Time tracking for fun and pleasure
I have begun the insanity of tracking my daily time expenditure. It began actually shortly after I started the Bloc program. I wanted to know if the 40-hour per week committment was being met by yours truly or if I was breezing through the material and not diving in deep enough. The trade-off to the independence of the program is that you have to be self-disciplined.
This concept has become so embedded in the culture that I hear it casually dropped on late night chat shows by actresses. Malcolm Gladwell takes a lot of hits from academia but his books are truthy enough for me. They are elevating the national conversation and getting people to question views that they once held sacred, which is good enough for me.
One such idea is that virtuosos or geniuses takes 10,000 hours to get there. The number was admittedly by Mr. Gladwell a rough cut but it seemed to point to a deeper truth - number aside- that sustained, obsessive attention to a task made the boys from Manchester into the Beatles and Bill Gates into the guy who is saving the world. The 10,000 hours were just the Method in the old Sherlock Holmes MOM (Method Opportunity Motive) formulation of why someone commits a crime. Mr. Gladwell also dives into Opportunity - what we might call privilege (overwhelmingly white privilege, actually) today - and Motive, though for child prodigies, the motive is often simply a positive feedback loop of achievement, the rush of accomplishment and mom and dad's approving smiles and encouragement, from a young age.
Naturally, I want to be the best programmer I can be, and also wanted to see how far to 10,000 hours this program would put me, and also see how many hours I could productively devote per month to get an idea of how long it would take me to get to 10K. I am not even a month in so sorry, no results yet.
So that takes me to the Hours App. It is for iOS, and has a wonderful Apple Watch integration. I am a sucker for anything clever on my Apple Watch. It is FREE as of this writing 11-11-2015.
I wanted something dead simple. Trying to track time on a spreadsheet sucked. There were always too many inputs, and it felt like work, and next thing I knew I missed a day here and a day there and it was over. Tracking on a Calendar - Apple, Google were tried - also sucked. There were simply too many steps. The overhead for all this tracking in general is its undoing. Whether it is Getting Things Done, Power Of Full Engagement, or any of the other million productivity books I like and find myself agreeing with, the task of tracking the tasks always ends up being cumbersome.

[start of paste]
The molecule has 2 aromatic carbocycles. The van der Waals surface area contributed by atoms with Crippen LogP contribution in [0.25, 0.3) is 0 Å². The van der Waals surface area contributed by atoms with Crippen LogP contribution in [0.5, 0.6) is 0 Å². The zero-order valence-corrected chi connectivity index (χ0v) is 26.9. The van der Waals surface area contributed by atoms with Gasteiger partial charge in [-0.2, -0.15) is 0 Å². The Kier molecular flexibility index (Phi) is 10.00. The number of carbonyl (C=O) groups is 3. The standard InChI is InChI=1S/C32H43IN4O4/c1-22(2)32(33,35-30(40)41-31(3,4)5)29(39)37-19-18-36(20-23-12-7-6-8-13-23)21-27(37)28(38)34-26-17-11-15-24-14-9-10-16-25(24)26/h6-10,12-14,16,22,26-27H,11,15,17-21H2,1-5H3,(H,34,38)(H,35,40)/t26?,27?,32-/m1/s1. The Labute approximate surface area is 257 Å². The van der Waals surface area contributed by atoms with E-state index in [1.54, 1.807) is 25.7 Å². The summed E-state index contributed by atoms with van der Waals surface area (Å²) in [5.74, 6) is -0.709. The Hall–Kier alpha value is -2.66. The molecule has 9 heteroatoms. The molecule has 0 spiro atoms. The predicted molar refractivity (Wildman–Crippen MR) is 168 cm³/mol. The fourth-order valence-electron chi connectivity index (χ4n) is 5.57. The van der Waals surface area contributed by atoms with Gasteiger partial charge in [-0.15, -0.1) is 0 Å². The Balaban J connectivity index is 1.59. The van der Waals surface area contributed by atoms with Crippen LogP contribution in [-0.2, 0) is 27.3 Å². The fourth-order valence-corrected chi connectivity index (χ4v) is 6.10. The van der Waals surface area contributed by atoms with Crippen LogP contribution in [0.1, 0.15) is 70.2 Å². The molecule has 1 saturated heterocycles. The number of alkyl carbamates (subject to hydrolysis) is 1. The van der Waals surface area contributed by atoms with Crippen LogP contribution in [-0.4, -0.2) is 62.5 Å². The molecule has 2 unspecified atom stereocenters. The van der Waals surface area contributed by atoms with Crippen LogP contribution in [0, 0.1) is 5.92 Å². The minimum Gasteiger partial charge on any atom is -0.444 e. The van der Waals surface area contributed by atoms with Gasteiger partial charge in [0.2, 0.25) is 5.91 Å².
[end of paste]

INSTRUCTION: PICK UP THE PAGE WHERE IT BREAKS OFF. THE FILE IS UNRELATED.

Once you have your tracking categories set up on Hours, you just tap to start and stop your clock. If you forgot an activity, you can retroactively add a block of time rounded to the 15 minute mark. I think this was fine for my purposes. I am not billing back clients and I am not trying to get this accurate to the second.
An ideal system would be one where it simply knew what I was doing or asked me every hour. Perhaps it could draw on my calendar to switch gears, and use GPS to see if I am in transit so as to stop the clock. The danger is that each automation requires some more initial setup overhead - I have to tell the app that programming is a stationary activity so if I am moving 30mph I am not programming (hopefully).
One solution is to just have a preset list of activities with a few characteristics important to automation latched on - ex. stationary, daytime/nighttime, geofence-able (if I am home, I am not working in a coffee shop, narrowing the list). Maybe a really slick UI would let you just tap a few icons to set these characteristics. Or I think better notifications integration so you get pinged as to what you are doing periodically to keep the times updated - with an ability to have the timer give it a rest (dont ask me if I am still watching the movie or having sex, thanks).
I really like the sound of the tap. It has a watery bassy feeling that is fun. It is very short and non-intrusive.
Overall, I think the key to getting time tracking integrated into your life is low overhead, and Hours nails that. The inner secret to time tracking is also wanting to know how you spend your time. It can be tempting to fudge your own numbers until you realize it is between you and Crom.
The qualitative aspect of quantifying your life is interesting, too. I am easily knocking out 8-10 hours a day on coding, and I would argue that it is mostly productive time... but certainly not all of it. There are twitter breaks I don't log, and Soylent breaks (usually under 1min), and time spent reading documentation 10 times because I am not focusing while my eyes traverse the screen. This is a much harder problem to solve. Certainly some activities - coding - are a waste of time in small batches. There is a "pick-up/put-down" cost of switching gears and shifting attention that is higher with programming than with cooking or reading. Some activities are pointless in long stretches - studying when you can barely keep your eyes open, trying to fix code you have been staring at for 12 hours, sitting on the toilet for an hour.
I really ought to delete that last bit but I can't bring myself to do it.